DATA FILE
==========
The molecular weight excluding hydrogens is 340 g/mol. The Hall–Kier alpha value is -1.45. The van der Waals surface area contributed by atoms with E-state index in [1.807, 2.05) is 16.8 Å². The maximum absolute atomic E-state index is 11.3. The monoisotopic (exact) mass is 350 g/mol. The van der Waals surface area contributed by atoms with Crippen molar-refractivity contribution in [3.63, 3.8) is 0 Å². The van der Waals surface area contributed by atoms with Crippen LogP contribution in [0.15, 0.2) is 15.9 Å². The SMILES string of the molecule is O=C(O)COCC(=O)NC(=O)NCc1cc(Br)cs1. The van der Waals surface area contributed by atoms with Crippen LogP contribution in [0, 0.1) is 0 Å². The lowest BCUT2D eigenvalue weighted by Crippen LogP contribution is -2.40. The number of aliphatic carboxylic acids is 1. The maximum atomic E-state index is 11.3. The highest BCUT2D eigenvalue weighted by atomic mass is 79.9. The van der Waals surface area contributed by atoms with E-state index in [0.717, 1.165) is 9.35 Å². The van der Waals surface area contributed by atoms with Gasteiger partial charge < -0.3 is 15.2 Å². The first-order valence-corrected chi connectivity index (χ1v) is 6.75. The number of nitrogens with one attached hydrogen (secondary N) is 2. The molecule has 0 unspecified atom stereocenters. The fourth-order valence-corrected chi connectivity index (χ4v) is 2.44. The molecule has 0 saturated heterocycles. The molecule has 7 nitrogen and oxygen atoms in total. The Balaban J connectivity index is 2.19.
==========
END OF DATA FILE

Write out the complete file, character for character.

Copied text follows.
The molecular weight excluding hydrogens is 340 g/mol. The Hall–Kier alpha value is -1.45. The van der Waals surface area contributed by atoms with E-state index in [1.807, 2.05) is 16.8 Å². The maximum absolute atomic E-state index is 11.3. The monoisotopic (exact) mass is 350 g/mol. The van der Waals surface area contributed by atoms with Crippen molar-refractivity contribution in [3.63, 3.8) is 0 Å². The van der Waals surface area contributed by atoms with Crippen LogP contribution in [0.15, 0.2) is 15.9 Å². The SMILES string of the molecule is O=C(O)COCC(=O)NC(=O)NCc1cc(Br)cs1. The van der Waals surface area contributed by atoms with Crippen LogP contribution in [0, 0.1) is 0 Å². The lowest BCUT2D eigenvalue weighted by Crippen LogP contribution is -2.40. The number of aliphatic carboxylic acids is 1. The maximum atomic E-state index is 11.3. The highest BCUT2D eigenvalue weighted by atomic mass is 79.9. The van der Waals surface area contributed by atoms with E-state index in [0.717, 1.165) is 9.35 Å². The van der Waals surface area contributed by atoms with Gasteiger partial charge < -0.3 is 15.2 Å². The first-order valence-corrected chi connectivity index (χ1v) is 6.75. The number of nitrogens with one attached hydrogen (secondary N) is 2. The molecule has 0 unspecified atom stereocenters. The fourth-order valence-corrected chi connectivity index (χ4v) is 2.44. The molecule has 0 saturated heterocycles. The molecule has 7 nitrogen and oxygen atoms in total. The Balaban J connectivity index is 2.19.